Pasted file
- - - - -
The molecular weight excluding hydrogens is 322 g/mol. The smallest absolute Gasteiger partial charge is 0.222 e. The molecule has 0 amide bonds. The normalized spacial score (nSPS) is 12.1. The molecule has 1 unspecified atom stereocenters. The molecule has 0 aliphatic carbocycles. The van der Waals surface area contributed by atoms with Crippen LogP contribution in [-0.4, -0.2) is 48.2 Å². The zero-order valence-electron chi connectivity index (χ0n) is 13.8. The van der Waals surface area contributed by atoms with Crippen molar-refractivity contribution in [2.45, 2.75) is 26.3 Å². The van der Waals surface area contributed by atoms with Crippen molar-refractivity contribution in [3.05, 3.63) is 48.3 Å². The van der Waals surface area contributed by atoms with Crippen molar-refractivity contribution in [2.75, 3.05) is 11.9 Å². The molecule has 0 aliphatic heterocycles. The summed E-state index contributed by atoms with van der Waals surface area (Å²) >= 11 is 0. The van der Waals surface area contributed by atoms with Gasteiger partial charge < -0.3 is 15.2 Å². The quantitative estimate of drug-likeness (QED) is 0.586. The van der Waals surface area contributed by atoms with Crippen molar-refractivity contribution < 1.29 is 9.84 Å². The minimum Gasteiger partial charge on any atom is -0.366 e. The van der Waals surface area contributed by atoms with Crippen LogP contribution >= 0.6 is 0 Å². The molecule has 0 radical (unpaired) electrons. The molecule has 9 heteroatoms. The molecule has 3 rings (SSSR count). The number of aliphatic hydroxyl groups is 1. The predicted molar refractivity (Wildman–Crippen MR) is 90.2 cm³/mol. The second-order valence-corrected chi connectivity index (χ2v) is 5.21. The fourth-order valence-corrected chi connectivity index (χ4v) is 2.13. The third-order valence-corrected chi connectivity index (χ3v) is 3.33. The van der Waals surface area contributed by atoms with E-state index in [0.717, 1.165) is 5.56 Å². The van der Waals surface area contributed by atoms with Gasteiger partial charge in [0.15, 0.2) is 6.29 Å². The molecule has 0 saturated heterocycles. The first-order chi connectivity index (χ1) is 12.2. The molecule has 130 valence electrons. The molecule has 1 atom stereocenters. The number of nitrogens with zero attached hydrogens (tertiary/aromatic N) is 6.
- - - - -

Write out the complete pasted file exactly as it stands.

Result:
The molecular weight excluding hydrogens is 322 g/mol. The smallest absolute Gasteiger partial charge is 0.222 e. The molecule has 0 amide bonds. The normalized spacial score (nSPS) is 12.1. The molecule has 1 unspecified atom stereocenters. The molecule has 0 aliphatic carbocycles. The van der Waals surface area contributed by atoms with Crippen LogP contribution in [-0.4, -0.2) is 48.2 Å². The zero-order valence-electron chi connectivity index (χ0n) is 13.8. The van der Waals surface area contributed by atoms with Crippen molar-refractivity contribution in [2.45, 2.75) is 26.3 Å². The van der Waals surface area contributed by atoms with Crippen molar-refractivity contribution in [3.05, 3.63) is 48.3 Å². The van der Waals surface area contributed by atoms with Crippen molar-refractivity contribution in [2.75, 3.05) is 11.9 Å². The molecule has 0 aliphatic heterocycles. The summed E-state index contributed by atoms with van der Waals surface area (Å²) >= 11 is 0. The van der Waals surface area contributed by atoms with Gasteiger partial charge < -0.3 is 15.2 Å². The quantitative estimate of drug-likeness (QED) is 0.586. The van der Waals surface area contributed by atoms with Crippen molar-refractivity contribution < 1.29 is 9.84 Å². The minimum Gasteiger partial charge on any atom is -0.366 e. The van der Waals surface area contributed by atoms with Crippen LogP contribution >= 0.6 is 0 Å². The molecule has 0 radical (unpaired) electrons. The molecule has 9 heteroatoms. The molecule has 3 rings (SSSR count). The number of aliphatic hydroxyl groups is 1. The predicted molar refractivity (Wildman–Crippen MR) is 90.2 cm³/mol. The second-order valence-corrected chi connectivity index (χ2v) is 5.21. The fourth-order valence-corrected chi connectivity index (χ4v) is 2.13. The third-order valence-corrected chi connectivity index (χ3v) is 3.33. The van der Waals surface area contributed by atoms with E-state index in [0.717, 1.165) is 5.56 Å². The van der Waals surface area contributed by atoms with Gasteiger partial charge in [0.15, 0.2) is 6.29 Å². The molecule has 0 saturated heterocycles. The first-order chi connectivity index (χ1) is 12.2. The molecule has 130 valence electrons. The molecule has 1 atom stereocenters. The number of nitrogens with zero attached hydrogens (tertiary/aromatic N) is 6.